Proverbs 6:22
When thou goest, it shall lead thee; when thou sleepest, it shall keep thee; and when thou awakest, it shall talk with thee.
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6:20-35 The word of God has something to say to us upon all occasions. Let not faithful reproofs ever make us uneasy. When we consider how much this sin abounds, how heinous adultery is in its own nature, of what evil consequence it is, and how certainly it destroys the spiritual life in the soul, we shall not wonder that the cautions against it are so often repeated. Let us notice the subjects of this chapter. Let us remember Him who willingly became our Surety, when we were strangers and enemies. And shall Christians, who have such prospects, motives, and examples, be slothful and careless? Shall we neglect what is pleasing to God, and what he will graciously reward? May we closely watch every sense by which poison can enter our minds or affections.The thought of Proverbs 3:3 is carried step further. No outward charm, but the law of obedience, shall give safety to the traveler, when he sleeps or when he wakes. 22. it—(compare Pr 6:23); denotes the instruction of parents (Pr 6:20), to which all the qualities of a safe guide and guard and ready teacher are ascribed. It prevents the ingress of evil by supplying good thoughts, even in dreams (Pr 3:21-23; Ps 19:9; 2Pe 1:19). It, the law of God, which thy parents have taught thee, and pressed upon thee,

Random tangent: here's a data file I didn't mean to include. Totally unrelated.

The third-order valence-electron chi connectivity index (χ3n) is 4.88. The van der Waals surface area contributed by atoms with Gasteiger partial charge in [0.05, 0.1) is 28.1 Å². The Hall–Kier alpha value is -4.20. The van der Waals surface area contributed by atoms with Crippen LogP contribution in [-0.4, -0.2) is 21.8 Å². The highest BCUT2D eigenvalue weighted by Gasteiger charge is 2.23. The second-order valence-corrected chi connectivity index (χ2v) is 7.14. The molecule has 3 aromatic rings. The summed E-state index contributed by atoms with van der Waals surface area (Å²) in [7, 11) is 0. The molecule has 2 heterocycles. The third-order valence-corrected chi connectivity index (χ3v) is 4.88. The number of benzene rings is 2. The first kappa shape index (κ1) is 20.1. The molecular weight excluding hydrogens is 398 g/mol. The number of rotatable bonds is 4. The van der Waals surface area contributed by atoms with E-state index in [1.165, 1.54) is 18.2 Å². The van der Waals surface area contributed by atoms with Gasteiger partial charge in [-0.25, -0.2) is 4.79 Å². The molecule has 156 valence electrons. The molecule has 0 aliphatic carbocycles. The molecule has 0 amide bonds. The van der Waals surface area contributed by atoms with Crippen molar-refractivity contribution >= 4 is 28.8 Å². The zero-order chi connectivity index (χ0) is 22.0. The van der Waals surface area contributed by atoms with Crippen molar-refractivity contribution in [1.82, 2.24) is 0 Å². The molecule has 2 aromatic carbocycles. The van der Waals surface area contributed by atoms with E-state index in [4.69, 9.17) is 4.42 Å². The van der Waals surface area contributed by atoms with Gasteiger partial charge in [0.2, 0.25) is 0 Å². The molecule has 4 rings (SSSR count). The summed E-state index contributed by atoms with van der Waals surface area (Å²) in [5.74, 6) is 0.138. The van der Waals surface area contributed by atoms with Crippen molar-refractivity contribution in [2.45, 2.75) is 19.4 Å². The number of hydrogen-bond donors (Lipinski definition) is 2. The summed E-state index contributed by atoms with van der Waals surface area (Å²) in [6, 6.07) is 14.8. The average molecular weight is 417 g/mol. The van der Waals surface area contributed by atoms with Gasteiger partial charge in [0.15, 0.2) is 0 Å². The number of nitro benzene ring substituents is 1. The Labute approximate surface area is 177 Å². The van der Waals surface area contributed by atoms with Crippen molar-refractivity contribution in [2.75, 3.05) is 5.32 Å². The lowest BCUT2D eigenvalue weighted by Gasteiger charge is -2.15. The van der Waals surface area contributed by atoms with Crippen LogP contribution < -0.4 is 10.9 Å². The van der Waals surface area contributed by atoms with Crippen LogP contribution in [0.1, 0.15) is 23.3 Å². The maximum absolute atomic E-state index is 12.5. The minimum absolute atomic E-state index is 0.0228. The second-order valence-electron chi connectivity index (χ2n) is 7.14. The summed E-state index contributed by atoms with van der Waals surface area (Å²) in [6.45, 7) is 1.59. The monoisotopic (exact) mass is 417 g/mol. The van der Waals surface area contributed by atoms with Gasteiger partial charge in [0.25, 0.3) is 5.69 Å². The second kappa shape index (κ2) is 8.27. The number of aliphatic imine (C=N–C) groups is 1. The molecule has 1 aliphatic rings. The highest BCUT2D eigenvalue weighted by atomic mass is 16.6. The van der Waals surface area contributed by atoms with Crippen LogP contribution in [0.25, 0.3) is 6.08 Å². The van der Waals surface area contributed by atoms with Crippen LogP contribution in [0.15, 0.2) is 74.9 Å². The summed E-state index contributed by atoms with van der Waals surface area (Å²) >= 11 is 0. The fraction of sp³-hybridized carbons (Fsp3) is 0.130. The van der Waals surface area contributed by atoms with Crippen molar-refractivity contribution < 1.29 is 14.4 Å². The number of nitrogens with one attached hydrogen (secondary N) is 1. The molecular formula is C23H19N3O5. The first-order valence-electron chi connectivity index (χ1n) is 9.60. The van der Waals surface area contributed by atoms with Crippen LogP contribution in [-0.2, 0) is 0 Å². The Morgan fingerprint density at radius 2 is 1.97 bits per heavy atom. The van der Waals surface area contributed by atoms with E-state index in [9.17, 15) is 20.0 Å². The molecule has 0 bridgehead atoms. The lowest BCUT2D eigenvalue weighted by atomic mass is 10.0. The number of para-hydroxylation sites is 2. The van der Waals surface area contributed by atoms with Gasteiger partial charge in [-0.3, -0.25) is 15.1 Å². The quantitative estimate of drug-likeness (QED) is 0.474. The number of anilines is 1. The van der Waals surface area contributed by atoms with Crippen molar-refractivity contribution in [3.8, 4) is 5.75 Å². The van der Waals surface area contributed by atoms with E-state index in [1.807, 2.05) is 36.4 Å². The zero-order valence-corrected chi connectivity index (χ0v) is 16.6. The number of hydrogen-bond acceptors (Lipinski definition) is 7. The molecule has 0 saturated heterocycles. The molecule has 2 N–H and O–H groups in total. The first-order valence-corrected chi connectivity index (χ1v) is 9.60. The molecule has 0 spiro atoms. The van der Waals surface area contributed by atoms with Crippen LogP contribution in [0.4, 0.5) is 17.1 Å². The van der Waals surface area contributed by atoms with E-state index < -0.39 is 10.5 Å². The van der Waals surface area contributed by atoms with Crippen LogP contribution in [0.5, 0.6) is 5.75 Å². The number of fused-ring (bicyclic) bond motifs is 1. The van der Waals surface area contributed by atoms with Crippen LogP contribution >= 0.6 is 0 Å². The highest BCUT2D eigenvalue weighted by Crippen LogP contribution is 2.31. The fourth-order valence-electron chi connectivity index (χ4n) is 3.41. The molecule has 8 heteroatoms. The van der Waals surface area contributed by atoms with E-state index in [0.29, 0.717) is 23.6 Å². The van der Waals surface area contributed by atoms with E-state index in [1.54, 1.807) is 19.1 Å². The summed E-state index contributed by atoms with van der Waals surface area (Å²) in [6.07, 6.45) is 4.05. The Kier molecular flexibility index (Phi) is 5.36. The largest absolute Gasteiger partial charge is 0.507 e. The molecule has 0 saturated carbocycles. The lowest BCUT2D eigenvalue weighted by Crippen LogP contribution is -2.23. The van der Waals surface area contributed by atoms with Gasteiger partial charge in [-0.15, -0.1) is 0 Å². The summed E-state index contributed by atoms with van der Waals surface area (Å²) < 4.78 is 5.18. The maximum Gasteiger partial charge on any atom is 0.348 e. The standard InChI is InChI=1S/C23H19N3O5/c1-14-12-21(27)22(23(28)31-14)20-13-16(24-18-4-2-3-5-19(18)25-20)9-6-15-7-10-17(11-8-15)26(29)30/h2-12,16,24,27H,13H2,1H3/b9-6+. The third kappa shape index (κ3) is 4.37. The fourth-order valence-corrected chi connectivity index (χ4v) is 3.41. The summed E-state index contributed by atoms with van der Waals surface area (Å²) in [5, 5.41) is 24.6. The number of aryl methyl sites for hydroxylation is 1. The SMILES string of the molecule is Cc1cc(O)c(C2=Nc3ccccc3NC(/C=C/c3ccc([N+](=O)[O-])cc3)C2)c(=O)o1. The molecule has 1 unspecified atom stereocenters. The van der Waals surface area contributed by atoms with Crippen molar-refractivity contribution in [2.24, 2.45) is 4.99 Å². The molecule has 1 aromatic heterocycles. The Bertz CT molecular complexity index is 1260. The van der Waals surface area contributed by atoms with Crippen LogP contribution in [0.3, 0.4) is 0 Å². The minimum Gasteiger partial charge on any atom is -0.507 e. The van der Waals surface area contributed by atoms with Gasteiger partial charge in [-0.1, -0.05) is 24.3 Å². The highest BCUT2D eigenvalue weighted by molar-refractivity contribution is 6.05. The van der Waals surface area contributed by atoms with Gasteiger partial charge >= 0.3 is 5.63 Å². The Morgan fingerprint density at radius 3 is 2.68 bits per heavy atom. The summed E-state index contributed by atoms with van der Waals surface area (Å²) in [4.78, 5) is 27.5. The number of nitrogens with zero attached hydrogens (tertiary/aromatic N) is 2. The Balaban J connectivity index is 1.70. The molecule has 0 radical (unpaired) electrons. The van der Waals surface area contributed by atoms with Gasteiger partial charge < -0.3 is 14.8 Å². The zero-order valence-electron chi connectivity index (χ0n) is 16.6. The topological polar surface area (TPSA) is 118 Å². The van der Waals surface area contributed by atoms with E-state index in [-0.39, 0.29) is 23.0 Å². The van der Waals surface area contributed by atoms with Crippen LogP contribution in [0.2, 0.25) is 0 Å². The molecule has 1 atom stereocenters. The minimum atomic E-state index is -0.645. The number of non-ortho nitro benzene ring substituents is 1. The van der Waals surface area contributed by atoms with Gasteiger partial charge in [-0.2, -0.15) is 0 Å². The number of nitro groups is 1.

shall lead thee; direct thee how to order all thy steps and actions.

It shall talk with thee; it shall give thee counsel and comfort.

When thou goest, it shall lead thee,.... The law of God taught by parents; this directs man in the path of duty and business of life; teaches him what way to shun, and which to walk in; it leads out of the paths of sin, and into the way in which he should go, which is most conducive to his good, and to the glory of God; it will lead him safely, so that he shall not stumble, Proverbs 3:3;

when thou sleepest, it shall keep thee; from terrifying dreams, evil spirits, dangers by fire or thieves; one that observes it conscientiously may lie down and sleep, secure of the guardianship of divine Providence, and not fear any evil; or "shall watch over thee" (h) in the night season;

and when thou awakest, it shall talk with thee; familiarly; and instruct what to do, and how to behave the day following; or "it shall go out with thee" (i), into the fields for a morning's walk, and assist in meditation. Jarchi interprets this of sleeping by death, and of awaking at the resurrection of the dead.

(h) "excubabit apud te", Cocceius; "excubias aget super te", Michaelis, Schultens. (i) "illa ipsa spatiabitur tecum", Schultens.

When thou goest, it shall lead thee; when thou sleepest, it shall keep thee; and when thou awakest, it shall talk with thee.
22. it] The change from the plural, “bind them,” “tie them,” of Proverbs 6:21, and the return to “it,” “the commandment,” “the law,” in Proverbs 6:23 (comp. Proverbs 6:20) indicate not only the substantial identity of the teaching of the father and the mother, but the source of that identity in the one law of God, of which they are both the authorised exponents (Deuteronomy 6:7).